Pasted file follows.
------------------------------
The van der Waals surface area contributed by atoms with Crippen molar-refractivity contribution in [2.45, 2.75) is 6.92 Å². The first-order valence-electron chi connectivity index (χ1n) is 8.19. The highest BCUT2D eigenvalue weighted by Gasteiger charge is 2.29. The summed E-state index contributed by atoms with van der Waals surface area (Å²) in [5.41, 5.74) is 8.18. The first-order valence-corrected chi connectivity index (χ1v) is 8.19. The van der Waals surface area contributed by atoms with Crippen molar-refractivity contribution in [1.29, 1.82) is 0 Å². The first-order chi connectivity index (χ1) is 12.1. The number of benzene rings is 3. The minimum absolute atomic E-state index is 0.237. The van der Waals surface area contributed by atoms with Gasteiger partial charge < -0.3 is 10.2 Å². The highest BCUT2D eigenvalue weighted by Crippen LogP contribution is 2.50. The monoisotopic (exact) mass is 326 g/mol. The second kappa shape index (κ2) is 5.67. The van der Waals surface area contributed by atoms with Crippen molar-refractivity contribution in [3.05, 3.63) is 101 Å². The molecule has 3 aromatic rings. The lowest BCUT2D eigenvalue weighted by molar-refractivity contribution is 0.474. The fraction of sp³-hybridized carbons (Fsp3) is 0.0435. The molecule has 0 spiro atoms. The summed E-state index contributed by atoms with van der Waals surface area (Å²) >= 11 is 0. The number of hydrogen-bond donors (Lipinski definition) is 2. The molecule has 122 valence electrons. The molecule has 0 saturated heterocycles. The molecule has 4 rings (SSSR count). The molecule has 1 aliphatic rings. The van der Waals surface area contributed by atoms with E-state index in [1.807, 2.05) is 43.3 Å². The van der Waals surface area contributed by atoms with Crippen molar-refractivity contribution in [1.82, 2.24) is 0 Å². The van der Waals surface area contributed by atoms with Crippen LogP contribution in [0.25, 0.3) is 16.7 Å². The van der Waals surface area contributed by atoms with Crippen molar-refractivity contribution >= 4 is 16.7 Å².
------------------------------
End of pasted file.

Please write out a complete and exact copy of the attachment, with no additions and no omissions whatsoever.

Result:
The van der Waals surface area contributed by atoms with Crippen molar-refractivity contribution in [2.45, 2.75) is 6.92 Å². The first-order valence-electron chi connectivity index (χ1n) is 8.19. The highest BCUT2D eigenvalue weighted by Gasteiger charge is 2.29. The summed E-state index contributed by atoms with van der Waals surface area (Å²) in [5.41, 5.74) is 8.18. The first-order valence-corrected chi connectivity index (χ1v) is 8.19. The van der Waals surface area contributed by atoms with Crippen molar-refractivity contribution in [1.29, 1.82) is 0 Å². The first-order chi connectivity index (χ1) is 12.1. The number of benzene rings is 3. The minimum absolute atomic E-state index is 0.237. The van der Waals surface area contributed by atoms with Gasteiger partial charge < -0.3 is 10.2 Å². The highest BCUT2D eigenvalue weighted by Crippen LogP contribution is 2.50. The monoisotopic (exact) mass is 326 g/mol. The second kappa shape index (κ2) is 5.67. The van der Waals surface area contributed by atoms with Crippen molar-refractivity contribution in [3.05, 3.63) is 101 Å². The molecule has 3 aromatic rings. The lowest BCUT2D eigenvalue weighted by molar-refractivity contribution is 0.474. The fraction of sp³-hybridized carbons (Fsp3) is 0.0435. The molecule has 0 spiro atoms. The summed E-state index contributed by atoms with van der Waals surface area (Å²) >= 11 is 0. The number of hydrogen-bond donors (Lipinski definition) is 2. The molecule has 122 valence electrons. The molecule has 0 saturated heterocycles. The molecule has 4 rings (SSSR count). The molecule has 1 aliphatic rings. The van der Waals surface area contributed by atoms with E-state index in [1.807, 2.05) is 43.3 Å². The van der Waals surface area contributed by atoms with Crippen molar-refractivity contribution in [1.82, 2.24) is 0 Å². The van der Waals surface area contributed by atoms with Crippen LogP contribution in [0.25, 0.3) is 16.7 Å². The van der Waals surface area contributed by atoms with Crippen molar-refractivity contribution >= 4 is 16.7 Å².